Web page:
I was thinking about the time I was manic. Picture it: August, 2004. I got hired to work at KidsPeace in Bowdon, Georgia, and it made me feel giddy with success. This was what I was supposed to be doing with my life! Working full-time and supporting myself! Now I could feel good about my efforts.
The job started at the end of the month. Before I moved to Georgia, I was living here at my dad’s house. An old high-school friend invited me to a party up the street, where several mutual acquaintances were living and sharing rent.
None of them (including the young man who I’d always thought of as my soul mate and childhood sweetheart) were glad to see me. I was ignored and scorned, so I decided to leave the party. After all, I hadn’t really been invited in the first place. [Blush.]
But when I left the house and found my friend outside to tell her I was going to go home, she begged me to stay. “Please! Please stay at the party! Don’t leave!”
She was buzzed. I told her, “No one’s happy to see me, and I just want to go home.”
“No!! Please, you can’t leave!”
I had to get somewhat forceful with her, because she was literally hanging all over me begging me to stay. Once I finally separated myself from her and wandered home, I could tell that the last nail had been placed in the coffin of my relationship with high-school friends.
I was manic, so my response was to shove the bad thoughts from my mind. Bye bye, bad thoughts. It doesn’t matter. Life is good!
So I packed up and moved to Georgia to begin my new life as a full-time late-night youth counselor at a residential treatment facility for mentally ill and unhappy teenagers. I was so freakin’ high on the fact that I was working full-time that my good mood didn’t deflate.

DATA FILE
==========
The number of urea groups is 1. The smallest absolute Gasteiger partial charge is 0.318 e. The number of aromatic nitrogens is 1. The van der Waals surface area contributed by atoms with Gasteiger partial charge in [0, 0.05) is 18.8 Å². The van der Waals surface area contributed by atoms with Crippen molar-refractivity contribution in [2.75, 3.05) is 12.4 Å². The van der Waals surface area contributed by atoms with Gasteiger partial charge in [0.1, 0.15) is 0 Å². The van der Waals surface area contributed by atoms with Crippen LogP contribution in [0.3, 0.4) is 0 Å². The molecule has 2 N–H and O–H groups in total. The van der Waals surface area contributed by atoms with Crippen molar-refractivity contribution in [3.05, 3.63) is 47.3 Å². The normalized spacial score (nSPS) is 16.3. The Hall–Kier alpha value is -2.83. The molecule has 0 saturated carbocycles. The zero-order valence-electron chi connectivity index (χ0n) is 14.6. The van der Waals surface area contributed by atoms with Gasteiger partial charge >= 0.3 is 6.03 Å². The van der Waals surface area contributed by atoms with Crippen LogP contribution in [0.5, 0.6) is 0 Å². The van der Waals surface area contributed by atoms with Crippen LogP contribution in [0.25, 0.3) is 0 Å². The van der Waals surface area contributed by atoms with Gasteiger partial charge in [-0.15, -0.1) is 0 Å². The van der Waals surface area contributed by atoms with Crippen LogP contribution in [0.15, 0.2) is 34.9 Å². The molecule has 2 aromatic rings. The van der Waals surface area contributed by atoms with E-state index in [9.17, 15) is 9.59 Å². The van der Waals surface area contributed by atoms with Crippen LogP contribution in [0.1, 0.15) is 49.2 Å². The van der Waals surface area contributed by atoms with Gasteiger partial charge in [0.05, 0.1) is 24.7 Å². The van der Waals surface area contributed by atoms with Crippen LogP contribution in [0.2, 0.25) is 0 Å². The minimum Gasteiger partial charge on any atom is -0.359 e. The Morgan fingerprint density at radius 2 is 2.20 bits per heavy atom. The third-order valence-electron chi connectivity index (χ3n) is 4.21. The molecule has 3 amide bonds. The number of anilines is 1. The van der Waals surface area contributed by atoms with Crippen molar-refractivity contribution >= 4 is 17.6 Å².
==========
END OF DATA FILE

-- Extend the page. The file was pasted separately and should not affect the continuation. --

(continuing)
I made friends with my neighbors, who introduced me to a man the likes of which normal, non-manic Meg wouldn’t give the time of day. For some weird reason, we were all hanging out in his mobile home one night, and I urged my neighbors to skedaddle so I could be alone with him. They seemed hesitant, but they eventually departed.
The next thing I remember, it was morning, and I was back in my apartment, alone. I was thinking, “It’s no big deal. It doesn’t matter. Life goes on.” To this day, I have no clue what he and I did together. I have a hazy image of his dark, mysterious bedroom and of his bare chest. No clue.
One of the residents at KidsPeace asked me, “Are you always in a good mood?” And I said, “Yeah, pretty much, I guess,” with a shrug. I didn’t think anything of it at the time.
I’d go to wild parties and play truth-or-dare with abandon. I’m ashamed to write the dares I partook of, but my neighbor, who later became a coworker as well, was quick to tell everyone at KidsPeace about my exploits in graphic detail.
I never locked my apartment, and I allowed my beloved spaniel, Echo, to run free by a major highway instead of taking her out on a leash. I don’t know what I was thinking. It’s likely, too, knowing how evil my coworkers were, that they broke into my apartment on their off-nights and went through everything to find info they could use against me. (I’m not exaggerating their evil ways. I wish I were.) The ringleader was one Gail Teresa Lackey, a lowlife cretin who is lower than primordial ooze mixed with sewer waste. Just worse.
Then there was a crash. In late winter, early spring of 2005, the situation with my bullying coworkers collapsed around me. I went off my antidepressant. I’d been taking it out of habit because a general doc had prescribed it a few years prior after a five-minute visit. (Why, why, why, why, why do doctors always guess “depression” before anything else? Use your brain, doctors! There are other mental illnesses in the world!)
I figured I didn’t need the drug and that taking it was pointless. In retrospect, going off it may have been a mistake.
My coworkers started making casual comments around me about the “trigger” spanking issue I have. To be clear, I never told them it was an issue for me. But if they broke into my apartment (which I can see them doing), they could’ve read my diaries or something.